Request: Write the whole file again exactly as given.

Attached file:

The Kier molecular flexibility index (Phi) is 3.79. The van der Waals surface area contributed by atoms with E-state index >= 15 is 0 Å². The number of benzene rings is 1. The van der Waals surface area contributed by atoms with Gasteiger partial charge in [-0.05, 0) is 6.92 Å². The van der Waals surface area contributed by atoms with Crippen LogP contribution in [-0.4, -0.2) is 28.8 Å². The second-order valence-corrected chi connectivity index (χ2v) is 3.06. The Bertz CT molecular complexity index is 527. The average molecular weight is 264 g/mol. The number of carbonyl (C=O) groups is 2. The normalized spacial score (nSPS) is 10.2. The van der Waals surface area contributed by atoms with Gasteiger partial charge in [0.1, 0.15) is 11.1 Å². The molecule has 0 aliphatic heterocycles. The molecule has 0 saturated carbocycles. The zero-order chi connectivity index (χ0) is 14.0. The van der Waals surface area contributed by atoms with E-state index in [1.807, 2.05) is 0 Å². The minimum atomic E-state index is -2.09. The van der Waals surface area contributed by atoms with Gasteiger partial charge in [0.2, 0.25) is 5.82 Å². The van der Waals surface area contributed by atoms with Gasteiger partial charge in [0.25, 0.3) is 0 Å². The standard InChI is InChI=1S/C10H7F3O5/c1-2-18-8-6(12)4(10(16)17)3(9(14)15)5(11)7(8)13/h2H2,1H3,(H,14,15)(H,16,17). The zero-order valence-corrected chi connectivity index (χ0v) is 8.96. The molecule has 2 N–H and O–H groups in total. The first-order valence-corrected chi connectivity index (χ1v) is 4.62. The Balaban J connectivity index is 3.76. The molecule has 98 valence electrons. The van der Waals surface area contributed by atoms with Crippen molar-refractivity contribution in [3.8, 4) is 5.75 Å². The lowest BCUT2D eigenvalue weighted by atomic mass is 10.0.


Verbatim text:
The Kier molecular flexibility index (Phi) is 3.79. The van der Waals surface area contributed by atoms with E-state index >= 15 is 0 Å². The number of benzene rings is 1. The van der Waals surface area contributed by atoms with Gasteiger partial charge in [-0.05, 0) is 6.92 Å². The van der Waals surface area contributed by atoms with Crippen LogP contribution in [-0.4, -0.2) is 28.8 Å². The second-order valence-corrected chi connectivity index (χ2v) is 3.06. The Bertz CT molecular complexity index is 527. The average molecular weight is 264 g/mol. The number of carbonyl (C=O) groups is 2. The normalized spacial score (nSPS) is 10.2. The van der Waals surface area contributed by atoms with Gasteiger partial charge in [0.1, 0.15) is 11.1 Å². The molecule has 0 aliphatic heterocycles. The molecule has 0 saturated carbocycles. The zero-order chi connectivity index (χ0) is 14.0. The van der Waals surface area contributed by atoms with E-state index in [1.807, 2.05) is 0 Å². The minimum atomic E-state index is -2.09. The van der Waals surface area contributed by atoms with Gasteiger partial charge in [0.2, 0.25) is 5.82 Å². The van der Waals surface area contributed by atoms with Gasteiger partial charge in [0.25, 0.3) is 0 Å². The standard InChI is InChI=1S/C10H7F3O5/c1-2-18-8-6(12)4(10(16)17)3(9(14)15)5(11)7(8)13/h2H2,1H3,(H,14,15)(H,16,17). The zero-order valence-corrected chi connectivity index (χ0v) is 8.96. The molecule has 2 N–H and O–H groups in total. The first-order valence-corrected chi connectivity index (χ1v) is 4.62. The Balaban J connectivity index is 3.76. The molecule has 98 valence electrons. The van der Waals surface area contributed by atoms with Crippen molar-refractivity contribution in [3.8, 4) is 5.75 Å². The lowest BCUT2D eigenvalue weighted by atomic mass is 10.0.